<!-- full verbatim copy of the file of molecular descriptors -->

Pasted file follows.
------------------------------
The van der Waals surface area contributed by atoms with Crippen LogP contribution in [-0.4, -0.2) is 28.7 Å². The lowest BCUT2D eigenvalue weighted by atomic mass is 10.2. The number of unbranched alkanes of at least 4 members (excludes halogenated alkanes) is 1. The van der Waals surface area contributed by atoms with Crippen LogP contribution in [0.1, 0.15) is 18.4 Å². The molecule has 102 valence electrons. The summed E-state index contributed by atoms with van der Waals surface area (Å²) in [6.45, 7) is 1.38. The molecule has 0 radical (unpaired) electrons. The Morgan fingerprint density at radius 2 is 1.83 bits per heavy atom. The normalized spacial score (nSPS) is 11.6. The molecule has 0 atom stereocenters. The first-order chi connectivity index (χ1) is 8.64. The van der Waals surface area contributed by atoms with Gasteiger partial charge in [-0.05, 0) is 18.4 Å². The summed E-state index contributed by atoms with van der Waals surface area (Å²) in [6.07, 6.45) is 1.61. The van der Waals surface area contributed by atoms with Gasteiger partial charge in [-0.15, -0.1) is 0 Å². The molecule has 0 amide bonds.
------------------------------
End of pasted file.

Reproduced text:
The van der Waals surface area contributed by atoms with Crippen LogP contribution in [-0.4, -0.2) is 28.7 Å². The lowest BCUT2D eigenvalue weighted by atomic mass is 10.2. The number of unbranched alkanes of at least 4 members (excludes halogenated alkanes) is 1. The van der Waals surface area contributed by atoms with Crippen LogP contribution in [0.1, 0.15) is 18.4 Å². The molecule has 102 valence electrons. The summed E-state index contributed by atoms with van der Waals surface area (Å²) in [6.45, 7) is 1.38. The molecule has 0 radical (unpaired) electrons. The Morgan fingerprint density at radius 2 is 1.83 bits per heavy atom. The normalized spacial score (nSPS) is 11.6. The molecule has 0 atom stereocenters. The first-order chi connectivity index (χ1) is 8.64. The van der Waals surface area contributed by atoms with Gasteiger partial charge in [-0.05, 0) is 18.4 Å². The summed E-state index contributed by atoms with van der Waals surface area (Å²) in [6.07, 6.45) is 1.61. The van der Waals surface area contributed by atoms with Gasteiger partial charge in [-0.15, -0.1) is 0 Å². The molecule has 0 amide bonds.